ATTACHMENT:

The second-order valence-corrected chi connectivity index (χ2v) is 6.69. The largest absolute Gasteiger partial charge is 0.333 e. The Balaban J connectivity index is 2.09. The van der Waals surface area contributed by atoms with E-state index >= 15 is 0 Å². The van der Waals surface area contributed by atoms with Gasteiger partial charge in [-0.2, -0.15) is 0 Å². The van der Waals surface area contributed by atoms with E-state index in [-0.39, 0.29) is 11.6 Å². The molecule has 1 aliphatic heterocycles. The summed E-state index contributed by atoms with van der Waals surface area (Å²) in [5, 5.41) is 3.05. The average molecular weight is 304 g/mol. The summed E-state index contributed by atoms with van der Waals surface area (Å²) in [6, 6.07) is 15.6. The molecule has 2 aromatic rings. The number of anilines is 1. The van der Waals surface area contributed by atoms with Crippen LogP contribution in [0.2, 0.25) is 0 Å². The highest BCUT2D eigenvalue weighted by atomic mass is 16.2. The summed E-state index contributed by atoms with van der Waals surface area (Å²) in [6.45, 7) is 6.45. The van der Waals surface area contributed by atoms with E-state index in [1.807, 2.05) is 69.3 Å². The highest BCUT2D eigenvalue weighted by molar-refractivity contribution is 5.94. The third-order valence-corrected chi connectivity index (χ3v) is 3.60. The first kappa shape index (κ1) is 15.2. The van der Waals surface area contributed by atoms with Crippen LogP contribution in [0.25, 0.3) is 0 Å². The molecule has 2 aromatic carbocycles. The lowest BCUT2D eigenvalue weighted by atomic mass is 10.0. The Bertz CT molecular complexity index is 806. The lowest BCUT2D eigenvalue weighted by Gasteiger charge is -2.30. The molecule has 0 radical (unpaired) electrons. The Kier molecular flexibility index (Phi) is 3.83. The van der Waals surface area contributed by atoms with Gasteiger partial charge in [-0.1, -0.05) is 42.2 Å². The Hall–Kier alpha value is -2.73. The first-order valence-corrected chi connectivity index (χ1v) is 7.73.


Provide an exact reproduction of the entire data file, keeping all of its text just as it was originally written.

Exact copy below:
The second-order valence-corrected chi connectivity index (χ2v) is 6.69. The largest absolute Gasteiger partial charge is 0.333 e. The Balaban J connectivity index is 2.09. The van der Waals surface area contributed by atoms with E-state index >= 15 is 0 Å². The van der Waals surface area contributed by atoms with Gasteiger partial charge in [-0.2, -0.15) is 0 Å². The van der Waals surface area contributed by atoms with E-state index in [-0.39, 0.29) is 11.6 Å². The molecule has 1 aliphatic heterocycles. The summed E-state index contributed by atoms with van der Waals surface area (Å²) in [5, 5.41) is 3.05. The average molecular weight is 304 g/mol. The summed E-state index contributed by atoms with van der Waals surface area (Å²) in [6, 6.07) is 15.6. The molecule has 2 aromatic rings. The number of anilines is 1. The van der Waals surface area contributed by atoms with Crippen LogP contribution in [0.2, 0.25) is 0 Å². The highest BCUT2D eigenvalue weighted by atomic mass is 16.2. The summed E-state index contributed by atoms with van der Waals surface area (Å²) in [6.45, 7) is 6.45. The van der Waals surface area contributed by atoms with E-state index in [1.807, 2.05) is 69.3 Å². The highest BCUT2D eigenvalue weighted by molar-refractivity contribution is 5.94. The third-order valence-corrected chi connectivity index (χ3v) is 3.60. The first kappa shape index (κ1) is 15.2. The van der Waals surface area contributed by atoms with Crippen LogP contribution in [0.25, 0.3) is 0 Å². The molecule has 2 aromatic carbocycles. The lowest BCUT2D eigenvalue weighted by atomic mass is 10.0. The Bertz CT molecular complexity index is 806. The lowest BCUT2D eigenvalue weighted by Gasteiger charge is -2.30. The molecule has 0 radical (unpaired) electrons. The Kier molecular flexibility index (Phi) is 3.83. The van der Waals surface area contributed by atoms with Gasteiger partial charge in [-0.1, -0.05) is 42.2 Å². The Hall–Kier alpha value is -2.73. The first-order valence-corrected chi connectivity index (χ1v) is 7.73.